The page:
Hot Tuna: Live last night
By Dave McKenna
Hot Tuna's casually gorgeous Thursday set at the Birchmere opened with Jimmie Rodgers' 1928 tune, "Waiting on a Train," so Jorma Kaukonen sang about being "a thousand miles from home." Actually, Kaukonen and longtime music-mate Jack Casady, both proto-hippies and jam-band pioneers, grew up a George Washington stone's throw from the Alexandria club, and started playing together as schoolmates at Wilson High in D.C.
That's a rock-and-roll high school -- H.R., Henry Rollins, Ian MacKaye and Citizen Cope are also alums -- but Kaukonen and Casady got the party started by heading out west to join Jefferson Airplane. They founded Hot Tuna in 1969 as an acoustic side-project while Airplane was grounded by Grace Slick's health problems.
(Unplugged, but plenty spacey, after the jump.)
Tuna's current lineup is a trio with Kaukonen on guitar and vocals, Casady playing the most melodic basslines around, and Barry Mitterhoff fingering everything else found at a picking party -- banjo, mandolin, tenor guitar, etc. Even without electricity, these guys can set a spacey mood. They mostly avoided Airplane's songbook -- though Casady did throw out the opening riff to "White Rabbit" for giggles. The two-part, three-hour show was instead heavy with extended versions of traditional country-blues songs -- "Candy Man" and "Keep Your Lamps Trimmed and Burning," both by Rev. Gary Davis. Fans roared after every laid-back jam.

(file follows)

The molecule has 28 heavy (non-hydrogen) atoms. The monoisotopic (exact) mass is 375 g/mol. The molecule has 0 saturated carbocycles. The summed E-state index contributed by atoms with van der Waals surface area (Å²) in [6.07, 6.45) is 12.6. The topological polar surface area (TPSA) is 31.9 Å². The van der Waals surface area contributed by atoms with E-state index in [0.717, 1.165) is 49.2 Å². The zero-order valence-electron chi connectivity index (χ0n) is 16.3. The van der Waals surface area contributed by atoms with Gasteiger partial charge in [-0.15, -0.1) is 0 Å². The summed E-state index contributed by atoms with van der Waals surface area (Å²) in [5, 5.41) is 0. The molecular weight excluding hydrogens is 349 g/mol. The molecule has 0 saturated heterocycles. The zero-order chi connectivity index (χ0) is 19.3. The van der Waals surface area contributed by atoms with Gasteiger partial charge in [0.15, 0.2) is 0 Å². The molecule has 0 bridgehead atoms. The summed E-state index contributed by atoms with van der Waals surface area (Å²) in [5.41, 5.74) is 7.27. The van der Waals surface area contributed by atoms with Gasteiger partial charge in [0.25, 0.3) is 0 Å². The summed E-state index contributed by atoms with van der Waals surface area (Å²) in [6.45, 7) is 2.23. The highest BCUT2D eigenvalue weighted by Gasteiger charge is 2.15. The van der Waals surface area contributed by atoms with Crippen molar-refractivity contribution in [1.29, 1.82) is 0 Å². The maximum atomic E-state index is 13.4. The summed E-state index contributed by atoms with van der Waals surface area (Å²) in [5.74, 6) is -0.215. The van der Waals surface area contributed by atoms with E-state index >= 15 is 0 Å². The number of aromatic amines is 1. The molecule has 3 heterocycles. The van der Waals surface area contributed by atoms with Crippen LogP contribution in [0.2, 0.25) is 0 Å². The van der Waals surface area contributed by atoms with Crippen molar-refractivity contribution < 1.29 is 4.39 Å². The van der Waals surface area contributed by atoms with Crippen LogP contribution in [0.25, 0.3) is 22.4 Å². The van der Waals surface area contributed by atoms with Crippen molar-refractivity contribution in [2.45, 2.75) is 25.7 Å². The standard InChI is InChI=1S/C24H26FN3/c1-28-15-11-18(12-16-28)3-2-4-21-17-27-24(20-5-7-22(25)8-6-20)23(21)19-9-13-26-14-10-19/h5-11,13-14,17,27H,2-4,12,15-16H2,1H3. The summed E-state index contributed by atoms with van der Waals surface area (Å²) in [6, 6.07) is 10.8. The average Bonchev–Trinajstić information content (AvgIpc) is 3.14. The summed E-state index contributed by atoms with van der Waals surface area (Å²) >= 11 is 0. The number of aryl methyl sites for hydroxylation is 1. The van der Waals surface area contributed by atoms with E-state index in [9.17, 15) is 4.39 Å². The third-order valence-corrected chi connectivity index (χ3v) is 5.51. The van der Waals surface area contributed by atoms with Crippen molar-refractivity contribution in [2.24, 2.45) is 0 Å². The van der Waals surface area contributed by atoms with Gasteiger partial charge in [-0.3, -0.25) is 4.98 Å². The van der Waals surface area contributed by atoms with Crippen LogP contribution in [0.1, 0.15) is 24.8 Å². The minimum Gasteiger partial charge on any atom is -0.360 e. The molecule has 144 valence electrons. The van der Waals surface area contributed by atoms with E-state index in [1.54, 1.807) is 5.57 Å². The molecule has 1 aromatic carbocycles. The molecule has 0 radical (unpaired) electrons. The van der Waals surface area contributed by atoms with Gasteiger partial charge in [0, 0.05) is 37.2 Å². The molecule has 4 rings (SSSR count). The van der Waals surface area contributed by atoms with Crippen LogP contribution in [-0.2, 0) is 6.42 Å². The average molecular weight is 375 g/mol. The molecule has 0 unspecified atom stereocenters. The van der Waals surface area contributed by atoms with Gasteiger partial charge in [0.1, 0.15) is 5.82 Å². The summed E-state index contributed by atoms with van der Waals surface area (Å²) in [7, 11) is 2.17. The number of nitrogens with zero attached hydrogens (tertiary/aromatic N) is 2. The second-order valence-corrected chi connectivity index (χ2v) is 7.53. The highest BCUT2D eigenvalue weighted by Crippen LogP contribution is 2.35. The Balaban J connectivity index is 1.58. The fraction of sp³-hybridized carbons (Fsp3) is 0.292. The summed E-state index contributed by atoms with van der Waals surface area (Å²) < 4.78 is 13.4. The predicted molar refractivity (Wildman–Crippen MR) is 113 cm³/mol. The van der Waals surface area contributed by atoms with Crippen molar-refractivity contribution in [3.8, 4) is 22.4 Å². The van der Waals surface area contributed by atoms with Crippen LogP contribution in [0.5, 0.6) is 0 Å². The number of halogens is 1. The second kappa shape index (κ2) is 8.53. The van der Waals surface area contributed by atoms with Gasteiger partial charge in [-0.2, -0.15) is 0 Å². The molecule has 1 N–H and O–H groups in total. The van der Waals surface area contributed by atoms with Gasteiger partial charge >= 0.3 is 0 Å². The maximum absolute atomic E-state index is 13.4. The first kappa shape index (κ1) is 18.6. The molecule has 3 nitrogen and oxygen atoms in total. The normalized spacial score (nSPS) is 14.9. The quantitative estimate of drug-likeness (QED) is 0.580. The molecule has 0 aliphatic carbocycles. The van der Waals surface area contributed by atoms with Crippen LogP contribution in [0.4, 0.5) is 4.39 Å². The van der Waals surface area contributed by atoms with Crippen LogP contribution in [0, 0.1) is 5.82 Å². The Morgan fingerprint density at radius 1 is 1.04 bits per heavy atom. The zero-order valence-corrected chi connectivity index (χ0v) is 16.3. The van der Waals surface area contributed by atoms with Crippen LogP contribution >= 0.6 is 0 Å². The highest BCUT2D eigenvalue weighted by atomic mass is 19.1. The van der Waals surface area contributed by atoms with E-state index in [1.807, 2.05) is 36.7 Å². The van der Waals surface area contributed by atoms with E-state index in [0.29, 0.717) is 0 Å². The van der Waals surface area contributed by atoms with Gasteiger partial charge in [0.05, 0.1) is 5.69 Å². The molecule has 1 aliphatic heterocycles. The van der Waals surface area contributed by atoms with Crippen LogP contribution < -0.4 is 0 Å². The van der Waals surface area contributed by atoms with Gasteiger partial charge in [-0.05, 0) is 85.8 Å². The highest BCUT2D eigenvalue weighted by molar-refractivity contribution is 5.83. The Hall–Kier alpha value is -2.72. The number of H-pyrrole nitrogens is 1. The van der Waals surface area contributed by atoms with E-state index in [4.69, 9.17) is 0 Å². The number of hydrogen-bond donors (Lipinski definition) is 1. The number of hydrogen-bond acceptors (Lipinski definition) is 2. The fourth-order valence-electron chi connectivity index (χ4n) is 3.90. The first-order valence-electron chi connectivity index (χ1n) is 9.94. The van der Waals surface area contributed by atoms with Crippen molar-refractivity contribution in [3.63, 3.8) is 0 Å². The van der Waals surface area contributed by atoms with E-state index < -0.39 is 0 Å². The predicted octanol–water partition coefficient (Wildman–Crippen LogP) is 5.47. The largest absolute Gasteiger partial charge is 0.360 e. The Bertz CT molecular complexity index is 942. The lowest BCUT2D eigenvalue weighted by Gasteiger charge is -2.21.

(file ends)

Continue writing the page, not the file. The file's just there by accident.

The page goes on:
Tuna's take on Merle Haggard's "More Than My Old Guitar" went over particularly well: "I love my guitar more than God loves the poor/But I love you even more," Kaukonen sang. Kaukonen mourned missing the recent 50-year reunion of his class at Wilson. "I had a gig," he explained. That's being true to your school.
By David Malitz |
December 4, 2009; 2:10 PM ET
Live Last Night
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